How do you feel about this?

Santiago Calatrava has also designed the September 11th memorial in New York City. Do you think it will change the way we feel in Milwaukee for our art museum?

Comments

  1. Shawn Matson says:

    Nope, I think ours is still the hallmark Calatrava and probably always will be. Milwaukee introduced Santiago to the USA and for that we can be proud.

  2. Although I am no fan of modern architecture, I do like our Calatrava. At times it reminds me of a seagull and at others some sort of sailing ship. It fits the setting beautifully.

    His New York Sept. 11 piece does not seem to fit the setting or theme. It strikes me as a fish skeleton instead of something honoring those who gave and lost their lives there.

    I think we got the better design.

  3. Kathryn says:

    Nah. The WTC memorial will probably be equally lovely from the inside, but the exterior is a little creepy. It is evocative of the jagged remnants of the original structures, while the MAM evokes the lake: sails and wind and flight. Each is appropriate for it’s respective site.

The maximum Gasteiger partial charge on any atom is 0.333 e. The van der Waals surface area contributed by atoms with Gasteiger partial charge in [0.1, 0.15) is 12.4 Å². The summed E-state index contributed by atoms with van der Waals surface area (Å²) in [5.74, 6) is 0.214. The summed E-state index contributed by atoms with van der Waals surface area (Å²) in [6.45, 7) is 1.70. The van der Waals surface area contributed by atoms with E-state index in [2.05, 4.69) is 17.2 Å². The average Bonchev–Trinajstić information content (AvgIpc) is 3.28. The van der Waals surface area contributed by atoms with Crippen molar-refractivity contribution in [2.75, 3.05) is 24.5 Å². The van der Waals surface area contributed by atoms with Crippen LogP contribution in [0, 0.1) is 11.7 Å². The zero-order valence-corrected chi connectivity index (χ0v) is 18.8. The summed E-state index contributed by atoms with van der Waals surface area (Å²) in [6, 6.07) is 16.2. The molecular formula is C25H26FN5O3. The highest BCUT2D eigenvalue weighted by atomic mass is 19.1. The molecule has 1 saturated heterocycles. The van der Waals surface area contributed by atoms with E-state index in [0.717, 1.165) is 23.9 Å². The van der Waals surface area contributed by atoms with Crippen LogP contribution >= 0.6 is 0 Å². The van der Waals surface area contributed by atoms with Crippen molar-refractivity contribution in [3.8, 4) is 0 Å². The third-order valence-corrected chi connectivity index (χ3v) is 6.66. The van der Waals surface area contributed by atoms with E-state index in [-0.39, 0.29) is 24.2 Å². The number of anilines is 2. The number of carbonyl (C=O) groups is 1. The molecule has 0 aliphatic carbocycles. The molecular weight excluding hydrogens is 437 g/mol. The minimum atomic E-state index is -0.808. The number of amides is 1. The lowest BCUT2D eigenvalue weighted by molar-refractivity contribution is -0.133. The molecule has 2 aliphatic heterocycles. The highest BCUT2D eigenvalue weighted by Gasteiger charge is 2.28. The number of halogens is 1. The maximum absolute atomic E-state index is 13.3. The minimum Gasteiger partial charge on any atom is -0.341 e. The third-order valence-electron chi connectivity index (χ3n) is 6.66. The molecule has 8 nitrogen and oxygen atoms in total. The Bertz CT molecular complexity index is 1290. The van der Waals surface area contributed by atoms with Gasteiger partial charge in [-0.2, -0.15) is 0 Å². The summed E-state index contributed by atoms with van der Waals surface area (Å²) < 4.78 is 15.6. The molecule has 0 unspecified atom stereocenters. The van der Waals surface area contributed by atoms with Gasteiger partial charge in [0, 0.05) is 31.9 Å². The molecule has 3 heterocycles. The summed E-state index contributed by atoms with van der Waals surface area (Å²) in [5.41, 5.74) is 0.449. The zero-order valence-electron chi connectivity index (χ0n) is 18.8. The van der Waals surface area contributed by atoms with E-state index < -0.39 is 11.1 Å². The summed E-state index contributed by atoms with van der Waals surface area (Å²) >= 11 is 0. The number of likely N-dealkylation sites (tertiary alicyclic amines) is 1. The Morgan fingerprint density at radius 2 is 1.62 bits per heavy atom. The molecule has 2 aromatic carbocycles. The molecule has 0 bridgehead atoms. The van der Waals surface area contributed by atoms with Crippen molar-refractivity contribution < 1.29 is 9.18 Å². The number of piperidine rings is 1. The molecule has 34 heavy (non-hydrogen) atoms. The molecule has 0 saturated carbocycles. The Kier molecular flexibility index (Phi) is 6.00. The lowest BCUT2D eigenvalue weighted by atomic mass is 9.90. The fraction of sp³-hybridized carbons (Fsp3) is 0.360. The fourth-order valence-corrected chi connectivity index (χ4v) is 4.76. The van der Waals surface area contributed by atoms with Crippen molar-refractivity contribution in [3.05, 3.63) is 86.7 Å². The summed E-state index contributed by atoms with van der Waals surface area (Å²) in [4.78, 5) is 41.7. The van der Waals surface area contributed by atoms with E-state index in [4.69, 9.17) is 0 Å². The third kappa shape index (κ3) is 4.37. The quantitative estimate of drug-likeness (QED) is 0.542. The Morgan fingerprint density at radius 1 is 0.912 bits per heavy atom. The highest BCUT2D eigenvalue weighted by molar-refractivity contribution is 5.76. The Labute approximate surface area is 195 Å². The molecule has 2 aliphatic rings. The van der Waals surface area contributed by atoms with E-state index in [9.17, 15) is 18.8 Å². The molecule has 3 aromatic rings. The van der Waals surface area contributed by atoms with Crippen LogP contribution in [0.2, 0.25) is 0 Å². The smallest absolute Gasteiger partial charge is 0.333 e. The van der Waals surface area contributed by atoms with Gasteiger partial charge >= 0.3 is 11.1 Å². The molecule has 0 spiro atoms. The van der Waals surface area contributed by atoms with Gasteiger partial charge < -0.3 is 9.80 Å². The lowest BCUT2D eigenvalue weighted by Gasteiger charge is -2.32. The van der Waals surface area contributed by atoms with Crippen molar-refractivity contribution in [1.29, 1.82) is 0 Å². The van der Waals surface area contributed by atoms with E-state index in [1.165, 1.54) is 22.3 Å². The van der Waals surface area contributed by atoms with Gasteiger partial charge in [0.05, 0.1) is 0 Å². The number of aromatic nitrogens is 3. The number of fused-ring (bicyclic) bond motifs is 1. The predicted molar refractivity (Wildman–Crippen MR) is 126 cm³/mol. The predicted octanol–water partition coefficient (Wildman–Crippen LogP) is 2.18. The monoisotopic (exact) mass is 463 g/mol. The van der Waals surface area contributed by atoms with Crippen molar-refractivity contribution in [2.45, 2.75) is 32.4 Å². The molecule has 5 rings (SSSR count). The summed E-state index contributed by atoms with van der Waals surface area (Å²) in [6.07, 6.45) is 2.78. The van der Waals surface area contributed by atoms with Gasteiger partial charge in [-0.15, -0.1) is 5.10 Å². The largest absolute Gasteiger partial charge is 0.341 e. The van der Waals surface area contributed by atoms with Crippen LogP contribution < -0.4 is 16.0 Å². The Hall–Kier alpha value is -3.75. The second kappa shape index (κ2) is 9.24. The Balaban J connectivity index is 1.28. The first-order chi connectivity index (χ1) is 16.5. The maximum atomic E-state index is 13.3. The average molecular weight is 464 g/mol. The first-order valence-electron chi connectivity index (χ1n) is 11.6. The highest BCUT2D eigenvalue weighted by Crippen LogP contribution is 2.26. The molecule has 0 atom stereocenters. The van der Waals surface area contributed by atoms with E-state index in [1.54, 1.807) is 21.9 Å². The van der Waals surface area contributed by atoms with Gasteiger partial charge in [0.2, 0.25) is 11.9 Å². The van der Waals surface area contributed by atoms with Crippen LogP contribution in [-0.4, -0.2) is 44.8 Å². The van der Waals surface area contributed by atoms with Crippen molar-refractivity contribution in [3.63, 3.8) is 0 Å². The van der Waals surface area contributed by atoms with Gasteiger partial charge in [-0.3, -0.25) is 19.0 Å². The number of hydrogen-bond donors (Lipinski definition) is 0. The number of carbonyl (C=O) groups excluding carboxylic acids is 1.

4. Kathryn says:

    Or a fish skeleton, Kyle! It does look prehistoric, doesn’t it?

  5. I was thinking a spiny blowfish.

    I’m not sure that I like it, but I do think it will be a shame if Calatrava gets stuck in a “winged” thing for the rest of his career.

  6. Shawn Matson says:

    No he has lots of other stuff without wings, plus the 9/11 memorial isn’t really winged, it’s more spiked.

  7. The Chicago Spire is one of those wingless projects.

    Personally, I think Calatrava is using bits of MAM in NYC, and for that Milwaukee should be proud. Our design is modeled? Impressive, I say.

  8. Kathryn says:

    Calatrava was using bits of Europe in MAM, and it seems to me, bits of Eero Saarinen (TWA terminal) in Europe for a very long time. No surprise that he treated the old Saarinen wing with some respect. We can be glad of that, too.

  9. Shawn Matson says:

    Might it be that he has a distinctive style?

  10. Obama Mama says:

    The Calatrava design is actually a subway station and not part of the actual “memorial”.

    Although it does similarly resemble the style of Milwaukee’s piece, it is very reminiscent of all his buildings.

    In addition, it is not in the center of the memorial’s grounds and will thus become less of a focal point.

    Here is a link to the actual memorial, which features the original two footprints of the towers and a museum: http://www.renewnyc.com/ThePlan/memorial.asp